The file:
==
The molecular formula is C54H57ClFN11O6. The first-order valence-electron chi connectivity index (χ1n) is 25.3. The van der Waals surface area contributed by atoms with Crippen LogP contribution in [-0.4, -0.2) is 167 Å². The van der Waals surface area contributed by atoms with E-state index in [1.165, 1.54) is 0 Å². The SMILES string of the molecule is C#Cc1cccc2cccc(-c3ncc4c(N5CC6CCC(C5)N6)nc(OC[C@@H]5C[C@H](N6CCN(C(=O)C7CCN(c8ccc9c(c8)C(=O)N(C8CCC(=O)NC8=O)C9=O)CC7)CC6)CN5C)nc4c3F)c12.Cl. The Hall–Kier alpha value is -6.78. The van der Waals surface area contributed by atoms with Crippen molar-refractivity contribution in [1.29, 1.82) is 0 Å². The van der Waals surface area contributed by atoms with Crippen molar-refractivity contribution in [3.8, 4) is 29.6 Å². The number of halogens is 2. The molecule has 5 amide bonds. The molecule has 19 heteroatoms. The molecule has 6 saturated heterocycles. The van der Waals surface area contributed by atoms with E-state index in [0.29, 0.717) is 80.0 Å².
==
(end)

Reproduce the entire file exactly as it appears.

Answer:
The molecular formula is C54H57ClFN11O6. The first-order valence-electron chi connectivity index (χ1n) is 25.3. The van der Waals surface area contributed by atoms with Crippen LogP contribution in [-0.4, -0.2) is 167 Å². The van der Waals surface area contributed by atoms with E-state index in [1.165, 1.54) is 0 Å². The SMILES string of the molecule is C#Cc1cccc2cccc(-c3ncc4c(N5CC6CCC(C5)N6)nc(OC[C@@H]5C[C@H](N6CCN(C(=O)C7CCN(c8ccc9c(c8)C(=O)N(C8CCC(=O)NC8=O)C9=O)CC7)CC6)CN5C)nc4c3F)c12.Cl. The Hall–Kier alpha value is -6.78. The van der Waals surface area contributed by atoms with Crippen molar-refractivity contribution in [1.29, 1.82) is 0 Å². The van der Waals surface area contributed by atoms with Crippen molar-refractivity contribution in [3.8, 4) is 29.6 Å². The number of halogens is 2. The molecule has 5 amide bonds. The molecule has 19 heteroatoms. The molecule has 6 saturated heterocycles. The van der Waals surface area contributed by atoms with E-state index in [0.29, 0.717) is 80.0 Å².